An estimated 200 people lost their lives Saturday night when fire swept through the Beverly Hills Supper Club in Southgate, Ky. The night club's bigname floor show had attracted a large holiday crowd.
Up until about a decade ago, the big attraction at Beverly Hills would have been the wide-open gambling in its lavish casino.
In those days, the Kentucky shore across the Ohio River from Cincinnati was dotted with at least a dozen casinos - places like Sleepout Louie's 633 Club, Jimmy Brink's Lookout House, Pete Schmidt's Glenn Rendezvous, The Bluegrass Inn, The Yorkshire, and the Merchant's Club.
Anybody except a policeman in uniform was welcome at the dice tables. When area police officials wanted to shoot dice, they dressed in civilian clothes. Otherwise the muscleman on the door wouldn't let them in. One night when a police chief got into a drunken argument and reached for his gun, I saw a casino security man deck him with one punch and later heard the admonition, "You've got to behave here like everybody else."
I was a police reporter for the Kentucky World in those days. We crusaded against the gamblers. Two years later, the gamblers and their friends had put the Kentucky World out of business, and a dice table stood where my desk had been.
The Kentucky World was against the gamblers because they were "destroying the fabric of government" with their bribes. Our editorials said that gambling is immoral and has the pracitcal effect of enriching mobsters by draining money from the pockets of the poor and the gullible.
Today the biggest profits from gambling go to our states. Most states still enforce antigambling laws based on the World's thesis that gambling is immoral and produces undesirable social effects, but they make an exception.
When the state itself rakes in the profits, the immorality of gambling becomes transformed into a socially beneficial undertaking. Gambling revenue is a tax necessity now.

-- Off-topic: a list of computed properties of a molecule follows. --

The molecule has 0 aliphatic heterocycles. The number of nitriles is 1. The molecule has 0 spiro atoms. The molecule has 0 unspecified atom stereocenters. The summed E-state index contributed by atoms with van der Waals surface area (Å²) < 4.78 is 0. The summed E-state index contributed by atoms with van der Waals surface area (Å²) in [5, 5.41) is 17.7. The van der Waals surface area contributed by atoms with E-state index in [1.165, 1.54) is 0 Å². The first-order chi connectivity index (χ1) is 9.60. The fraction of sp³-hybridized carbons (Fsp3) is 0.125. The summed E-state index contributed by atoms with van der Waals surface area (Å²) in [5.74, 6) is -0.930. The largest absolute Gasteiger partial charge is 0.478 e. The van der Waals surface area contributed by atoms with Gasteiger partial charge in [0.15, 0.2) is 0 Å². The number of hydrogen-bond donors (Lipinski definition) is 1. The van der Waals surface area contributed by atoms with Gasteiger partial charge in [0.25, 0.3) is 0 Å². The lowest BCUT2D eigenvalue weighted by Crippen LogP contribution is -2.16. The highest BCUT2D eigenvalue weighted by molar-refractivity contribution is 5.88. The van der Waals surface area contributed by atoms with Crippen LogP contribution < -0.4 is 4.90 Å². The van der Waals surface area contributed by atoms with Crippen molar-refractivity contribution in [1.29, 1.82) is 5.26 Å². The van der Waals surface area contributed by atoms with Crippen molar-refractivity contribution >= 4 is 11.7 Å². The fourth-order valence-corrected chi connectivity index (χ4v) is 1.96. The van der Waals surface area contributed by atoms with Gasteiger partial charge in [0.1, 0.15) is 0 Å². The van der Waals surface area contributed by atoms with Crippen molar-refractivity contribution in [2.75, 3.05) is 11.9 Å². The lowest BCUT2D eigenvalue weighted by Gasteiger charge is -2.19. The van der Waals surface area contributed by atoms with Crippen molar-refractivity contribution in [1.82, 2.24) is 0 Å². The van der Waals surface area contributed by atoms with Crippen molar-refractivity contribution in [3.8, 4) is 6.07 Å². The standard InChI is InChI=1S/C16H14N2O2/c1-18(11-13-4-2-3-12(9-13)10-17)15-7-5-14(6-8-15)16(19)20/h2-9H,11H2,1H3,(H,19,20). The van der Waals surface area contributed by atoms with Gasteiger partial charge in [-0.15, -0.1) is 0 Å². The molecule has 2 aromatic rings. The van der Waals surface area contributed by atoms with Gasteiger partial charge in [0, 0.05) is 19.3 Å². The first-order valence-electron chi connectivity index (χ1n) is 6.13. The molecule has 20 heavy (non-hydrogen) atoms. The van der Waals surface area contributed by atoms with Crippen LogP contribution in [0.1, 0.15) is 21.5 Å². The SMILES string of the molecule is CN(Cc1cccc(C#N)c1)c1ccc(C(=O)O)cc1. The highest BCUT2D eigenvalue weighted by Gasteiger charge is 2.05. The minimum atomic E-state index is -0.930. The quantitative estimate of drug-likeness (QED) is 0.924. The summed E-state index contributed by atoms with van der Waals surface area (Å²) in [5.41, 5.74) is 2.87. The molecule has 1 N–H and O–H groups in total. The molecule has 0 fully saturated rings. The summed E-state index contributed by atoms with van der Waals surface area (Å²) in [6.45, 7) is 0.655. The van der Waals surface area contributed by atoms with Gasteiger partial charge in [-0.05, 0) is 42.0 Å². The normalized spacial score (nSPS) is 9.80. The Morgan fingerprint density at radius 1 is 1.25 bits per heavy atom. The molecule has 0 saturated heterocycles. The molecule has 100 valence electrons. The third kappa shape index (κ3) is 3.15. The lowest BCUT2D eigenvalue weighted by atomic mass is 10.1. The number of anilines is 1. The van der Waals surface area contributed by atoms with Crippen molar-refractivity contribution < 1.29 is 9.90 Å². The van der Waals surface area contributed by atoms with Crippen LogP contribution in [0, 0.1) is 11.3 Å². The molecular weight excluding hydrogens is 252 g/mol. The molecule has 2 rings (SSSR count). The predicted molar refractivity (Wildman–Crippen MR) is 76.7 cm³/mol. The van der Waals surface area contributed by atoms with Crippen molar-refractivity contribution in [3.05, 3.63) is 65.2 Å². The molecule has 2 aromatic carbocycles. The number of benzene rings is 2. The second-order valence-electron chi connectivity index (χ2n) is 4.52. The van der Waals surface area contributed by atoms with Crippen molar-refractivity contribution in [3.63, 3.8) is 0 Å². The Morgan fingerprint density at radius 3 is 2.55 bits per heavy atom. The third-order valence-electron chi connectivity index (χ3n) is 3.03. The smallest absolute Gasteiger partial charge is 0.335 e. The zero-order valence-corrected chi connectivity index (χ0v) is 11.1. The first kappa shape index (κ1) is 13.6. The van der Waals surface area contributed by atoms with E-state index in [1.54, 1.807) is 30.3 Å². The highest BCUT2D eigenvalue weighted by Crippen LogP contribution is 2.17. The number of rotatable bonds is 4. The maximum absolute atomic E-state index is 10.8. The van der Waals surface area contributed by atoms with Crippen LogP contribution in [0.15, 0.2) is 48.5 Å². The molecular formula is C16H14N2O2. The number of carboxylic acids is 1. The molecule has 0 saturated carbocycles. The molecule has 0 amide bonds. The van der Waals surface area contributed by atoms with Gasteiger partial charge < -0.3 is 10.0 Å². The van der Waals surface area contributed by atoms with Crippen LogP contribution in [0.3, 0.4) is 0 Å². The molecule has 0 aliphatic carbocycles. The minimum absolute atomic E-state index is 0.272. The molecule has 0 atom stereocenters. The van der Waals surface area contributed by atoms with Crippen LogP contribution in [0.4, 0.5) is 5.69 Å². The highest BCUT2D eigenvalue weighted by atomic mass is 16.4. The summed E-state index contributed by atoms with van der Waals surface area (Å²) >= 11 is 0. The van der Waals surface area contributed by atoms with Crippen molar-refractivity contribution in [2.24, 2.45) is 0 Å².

In addition to reporting the Beverly Hills fire, Sunday's editions of The Washington Post told about Tom Drake of Pittsburgh. Drake cashed in about $20,000 of his life's savings to buy Pennsylvania lottery tickets.
The state offers - at odds of about 35 million to 1 - a prize of $1,000 a week for life. So Drake proposes to keep buying lottery tickets until either he has hit the big prize or gone broke.
So far, he has bought $1,500 worth of tickets and won about $500 worth of small prizes. This is slightly less than the average payoff on state lotteries, which return to their players about 40 per cent of each dollar wagered, keep 40 per cent as their profit, and spend 20 per cent for administrative costs. The player's chance of winning is ruinously low.
Even the illegal numbers game returns 60 to 70 per cent to its players. Horse players get back 80 per cent or more. The dice shooter has less than a 2 per cent edge against him. American roulette wheels give the "house" less than a 6 per cent margin. So a state lottery is clearly the worst sucker bet a gambler can find, with the possible exception of a crooked slot machine, which can be rigged to pay back as little as its greedy owner wishes.
For every Tom Drake who gets his name into the paper by making a public announcement about his reckless plunge, there are untold anonymous suckers who are lured into going over board on state lotteries.
Absolutely the worst thing that could happen to the gullible people in this country would be for Tom Drake to happen to hit that 35-million-to-1 shot and win the big prize in Pennsylvania. For years thereafter, chumps by the thousands by the thousands would be losing the baby's milk money in vain attempts to duplicate his feat.
As Jimmy Brink looks down on all this from the Big Crap Game In The Sky, he must be thinking, "Gee, if only I had been a state, I could have been just as moral as the next guy - and I wouldn't have had to pay off all those cops and politicians."